Pastor in Belarus jailed for calling for prayer to end war in Ukraine

By Jack Bethel |
The Rev. Alyaksandr Zaretski.
The Rev. Alyaksandr Zaretski. | (X, formerly Twitter)

Authorities in Belarus this month sentenced a pastor to 15 days in jail for calling for prayer to end the Russian invasion of Ukraine after arresting him on Feb. 22, sources said.

The Rev. Alyaksandr Zaretski, who leads an evangelical church in Novolukomly, Chashnitsy District, Vitebsk Region, had spent two weeks in jail after his arrest for a sermon on Feb. 18 calling for the end of the invasion. Authorities had placed him under administrative arrest under Article 19.11 of the Administrative Code, which pertains to “distribution of extremist materials.” 

Pastor Zaretski was due for release on March 8, but police re-arrested him on March 5 or 6 (sources differ) under a law pertaining to “violation of the order of organization and holding of mass events.”

At his second hearing at Chashnytsky District Court around that time, he was sentenced to 15 days in jail, according to a “Guards On the Walls report” by Christian Evangelical City Church in Tallinn, Estonia. The state website listing court decisions confirmed on March 18 that Pastor Zaretski received the jail sentence at the court hearing in early March.

Pastor Zaretski reportedly said in his sermon, “Let’s pray for those who are in prisons for falsified reasons…Let’s pray for Ukraine, come to prayers for Ukraine.” 

Other comments attributed to Pastor Zaretski during his sermon were, “Look at the way higher officials say one thing, but people see another in the streets,” and “they tell us to say that everything is fine, that everything is nice and satisfactory, and sometimes it is easier to agree.”

Pastor Zaretsky reportedly told the court that his sermon words were taken out of context. He did not deny speaking about political prisoners. 

After his call for prayer, officials from the Chashnytskyi District Executive Committee had reported him to police. Three witnesses testified about the pastor’s sermon, and they reportedly passed information to court authorities. 

Court documents also implied the pastor criticized those supporting the Russian invasion of Ukraine. Prosecutors in court suggested Pastor Zaretski “took part in an unauthorized mass event – picketing, without the appropriate permission from the administration of the district executive committee.”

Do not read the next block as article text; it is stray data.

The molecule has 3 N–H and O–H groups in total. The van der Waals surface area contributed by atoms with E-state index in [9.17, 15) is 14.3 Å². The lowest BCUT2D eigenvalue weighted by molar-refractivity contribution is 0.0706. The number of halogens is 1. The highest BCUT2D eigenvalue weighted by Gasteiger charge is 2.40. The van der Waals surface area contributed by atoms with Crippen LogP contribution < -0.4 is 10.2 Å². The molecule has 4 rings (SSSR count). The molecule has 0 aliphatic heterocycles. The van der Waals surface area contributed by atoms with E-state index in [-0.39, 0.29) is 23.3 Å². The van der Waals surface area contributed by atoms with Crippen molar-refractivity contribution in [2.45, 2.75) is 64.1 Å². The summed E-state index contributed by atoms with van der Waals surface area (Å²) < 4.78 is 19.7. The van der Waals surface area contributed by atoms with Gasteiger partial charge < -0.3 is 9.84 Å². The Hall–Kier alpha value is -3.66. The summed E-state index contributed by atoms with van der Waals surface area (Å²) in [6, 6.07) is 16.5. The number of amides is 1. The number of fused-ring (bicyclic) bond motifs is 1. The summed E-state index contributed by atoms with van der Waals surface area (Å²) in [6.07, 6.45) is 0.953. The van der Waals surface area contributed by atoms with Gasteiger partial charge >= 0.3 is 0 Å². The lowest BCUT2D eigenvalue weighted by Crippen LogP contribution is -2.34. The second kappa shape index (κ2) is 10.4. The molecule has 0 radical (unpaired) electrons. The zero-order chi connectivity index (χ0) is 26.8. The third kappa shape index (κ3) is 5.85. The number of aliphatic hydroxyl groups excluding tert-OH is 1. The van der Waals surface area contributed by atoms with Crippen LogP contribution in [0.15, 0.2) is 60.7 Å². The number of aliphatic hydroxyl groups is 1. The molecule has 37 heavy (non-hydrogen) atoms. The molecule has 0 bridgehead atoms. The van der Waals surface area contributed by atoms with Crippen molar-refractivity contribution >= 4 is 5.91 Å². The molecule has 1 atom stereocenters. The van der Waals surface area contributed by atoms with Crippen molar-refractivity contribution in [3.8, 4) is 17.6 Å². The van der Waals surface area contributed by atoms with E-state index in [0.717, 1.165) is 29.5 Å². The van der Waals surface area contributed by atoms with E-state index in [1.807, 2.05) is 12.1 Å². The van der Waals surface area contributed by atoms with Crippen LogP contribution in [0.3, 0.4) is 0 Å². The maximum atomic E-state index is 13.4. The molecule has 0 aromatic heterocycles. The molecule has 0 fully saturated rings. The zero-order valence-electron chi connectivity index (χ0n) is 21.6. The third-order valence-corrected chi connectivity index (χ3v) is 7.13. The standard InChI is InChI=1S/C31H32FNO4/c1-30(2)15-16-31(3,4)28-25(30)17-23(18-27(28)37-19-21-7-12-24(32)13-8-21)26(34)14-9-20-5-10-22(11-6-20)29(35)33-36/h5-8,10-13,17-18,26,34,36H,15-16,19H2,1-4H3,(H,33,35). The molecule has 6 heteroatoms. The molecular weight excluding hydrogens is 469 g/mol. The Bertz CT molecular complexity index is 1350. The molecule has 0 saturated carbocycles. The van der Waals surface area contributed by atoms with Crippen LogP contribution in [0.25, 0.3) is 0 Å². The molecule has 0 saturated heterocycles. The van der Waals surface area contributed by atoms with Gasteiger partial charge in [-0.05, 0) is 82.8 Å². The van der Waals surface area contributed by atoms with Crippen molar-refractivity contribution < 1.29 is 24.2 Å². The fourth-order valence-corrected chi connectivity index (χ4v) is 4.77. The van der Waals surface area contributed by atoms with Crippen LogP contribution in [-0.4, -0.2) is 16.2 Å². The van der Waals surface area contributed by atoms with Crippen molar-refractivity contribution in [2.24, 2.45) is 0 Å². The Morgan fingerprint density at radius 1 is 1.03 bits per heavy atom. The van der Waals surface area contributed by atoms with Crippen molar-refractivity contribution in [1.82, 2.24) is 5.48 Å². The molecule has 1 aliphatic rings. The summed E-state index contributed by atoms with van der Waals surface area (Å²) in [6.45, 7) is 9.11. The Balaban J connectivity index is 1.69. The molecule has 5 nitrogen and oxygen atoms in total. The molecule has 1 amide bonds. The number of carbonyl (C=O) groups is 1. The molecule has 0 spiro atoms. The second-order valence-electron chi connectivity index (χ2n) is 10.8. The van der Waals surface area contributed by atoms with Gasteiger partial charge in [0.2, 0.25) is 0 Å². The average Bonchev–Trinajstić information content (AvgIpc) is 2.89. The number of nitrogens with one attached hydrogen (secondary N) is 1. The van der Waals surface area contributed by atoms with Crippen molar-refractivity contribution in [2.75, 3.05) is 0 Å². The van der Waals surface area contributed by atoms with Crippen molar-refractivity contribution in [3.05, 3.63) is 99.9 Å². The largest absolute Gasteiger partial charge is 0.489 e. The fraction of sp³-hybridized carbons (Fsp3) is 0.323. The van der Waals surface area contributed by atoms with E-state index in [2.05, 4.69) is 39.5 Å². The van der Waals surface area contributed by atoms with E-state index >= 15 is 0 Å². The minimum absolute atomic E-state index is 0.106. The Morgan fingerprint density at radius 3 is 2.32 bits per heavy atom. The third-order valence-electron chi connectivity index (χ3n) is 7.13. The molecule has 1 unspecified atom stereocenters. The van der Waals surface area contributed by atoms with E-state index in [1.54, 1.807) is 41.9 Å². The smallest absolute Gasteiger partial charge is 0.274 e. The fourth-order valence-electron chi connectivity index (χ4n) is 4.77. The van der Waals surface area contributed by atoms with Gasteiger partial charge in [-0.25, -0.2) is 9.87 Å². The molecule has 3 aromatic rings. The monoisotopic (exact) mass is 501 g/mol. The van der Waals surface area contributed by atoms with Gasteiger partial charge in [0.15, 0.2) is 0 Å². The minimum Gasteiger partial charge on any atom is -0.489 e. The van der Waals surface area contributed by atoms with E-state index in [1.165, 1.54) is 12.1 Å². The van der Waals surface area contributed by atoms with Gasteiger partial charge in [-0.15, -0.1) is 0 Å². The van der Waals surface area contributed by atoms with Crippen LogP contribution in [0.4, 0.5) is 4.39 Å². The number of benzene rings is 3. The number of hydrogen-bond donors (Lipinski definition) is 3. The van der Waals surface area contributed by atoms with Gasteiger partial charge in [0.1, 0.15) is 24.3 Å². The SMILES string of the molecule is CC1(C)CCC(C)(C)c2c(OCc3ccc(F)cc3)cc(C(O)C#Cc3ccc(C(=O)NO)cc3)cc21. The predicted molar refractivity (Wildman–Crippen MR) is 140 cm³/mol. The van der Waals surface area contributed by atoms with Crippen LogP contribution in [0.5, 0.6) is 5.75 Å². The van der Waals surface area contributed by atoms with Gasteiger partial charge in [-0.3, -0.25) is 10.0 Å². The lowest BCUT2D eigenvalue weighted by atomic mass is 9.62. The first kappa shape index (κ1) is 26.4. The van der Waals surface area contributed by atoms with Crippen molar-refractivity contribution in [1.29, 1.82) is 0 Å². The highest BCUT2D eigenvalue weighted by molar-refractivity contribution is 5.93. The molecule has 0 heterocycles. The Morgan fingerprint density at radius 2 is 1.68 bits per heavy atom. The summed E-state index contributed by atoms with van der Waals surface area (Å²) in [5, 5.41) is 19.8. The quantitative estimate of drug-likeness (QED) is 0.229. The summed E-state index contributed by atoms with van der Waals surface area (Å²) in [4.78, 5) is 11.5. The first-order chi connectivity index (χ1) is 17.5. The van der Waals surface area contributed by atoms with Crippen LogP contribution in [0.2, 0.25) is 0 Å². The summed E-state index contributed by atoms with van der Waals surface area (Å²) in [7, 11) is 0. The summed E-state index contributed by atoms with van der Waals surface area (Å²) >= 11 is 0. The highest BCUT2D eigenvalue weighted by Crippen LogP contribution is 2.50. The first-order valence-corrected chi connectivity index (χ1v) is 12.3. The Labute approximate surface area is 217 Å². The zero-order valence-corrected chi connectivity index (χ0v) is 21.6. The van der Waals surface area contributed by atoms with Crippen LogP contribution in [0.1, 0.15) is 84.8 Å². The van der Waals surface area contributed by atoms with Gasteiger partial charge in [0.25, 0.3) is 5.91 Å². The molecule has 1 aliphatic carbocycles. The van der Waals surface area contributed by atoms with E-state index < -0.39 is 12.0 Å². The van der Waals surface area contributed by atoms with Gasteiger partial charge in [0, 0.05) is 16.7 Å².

He pleaded not guilty to charges of “violating regulations of holding public gatherings.” 

Pastor Zaretsky previously faced opposition and imprisonment from Belarusian authorities. On April 20 he was detained for “liking and commenting on materials from internet resources recognized as extremist,” according to the Estonian church report.

Police arrested him under Article 19.11 of the Code of Administrative Offenses of the Republic of Belarus, and he spent a month in prison, serving two sentences of 15 days.

In 2020, the pastor signed a collective open letter against violence with “Christians of Belarus,” according to Charter 97, a pro-human rights body for Belarus, based in Warsaw. Afterwards, “he and his community were repeatedly harassed by law enforcement officers,” according to the organization. 

In July 2021, security forces stopped and searched Pastor Zaretsky. He faced an administrative case in November of that year for “minor inaccuracies in the registration of humanitarian cargo,” according to the Guards On The Walls report.  

The jailing of the pastor this month followed an official crackdown against religions by the government in Belarus, as reported previously by Christian Daily International

President Alyaksandr Lukashenka signed legal amendments on Dec. 30 forcing religious groups to act within state control. This included a requirement for churches to register or face “criminal or administrative” punishments. 

Another recent case involved the arrest of the Rev. Igor Kovalchuk, jailed for 15 days in February. Kovalchuk is the former rector of the parish of the Church of the Assumption of the Blessed Virgin Mary. 

Upon his return from a visit to Italy, police arrested him for allegedly subscribing to “extremist” websites on his cell phone. Christian Vision reported the arrest occurred under Article 19.11 of the Code of Administrative Offenses of the Republic of Belarus. 

Just under 60 percent of Belarusians identify as as Christians, according to a Belarusian Ministry of Foreign Affairs report, for the Office of the United Nations High Commissioner for Human Rights. That includes 82 percent identifying as Orthodox, 12 percent Roman Catholics and 6 percent from other denominations. 

The report notes 1,005 religious communities representing Protestant Christians, alongside 21 associations, 22 missions and five religious schools comprising 14 religious movements. 

On Dec. 4, the United States Commission on International Religious Freedom (USCIRF) released a report on religious freedom in Belarus. 

“The religious freedom situation in Belarus continues to deteriorate as Belarusian President Alyaksandr Lukashenka subjugates every aspect of social life to the state’s security and bureaucratic apparatuses,” the USCIRF report noted.

The report also acknowledged the stricter conditions under the new religion legal amendments in 2023.  

“Law enforcement agencies harass Protestants who conduct ordinary religious activities without state approval, and local authorities pressure Roman Catholics by targeting their houses of worship, including Minsk’s iconic Church of Saints Simon and Helena (also known as the Red Church),” the report stated. “Christian religious leaders of all denominations are often detained, fined, imprisoned, and forced into exile for activities that the state perceives as political in nature.”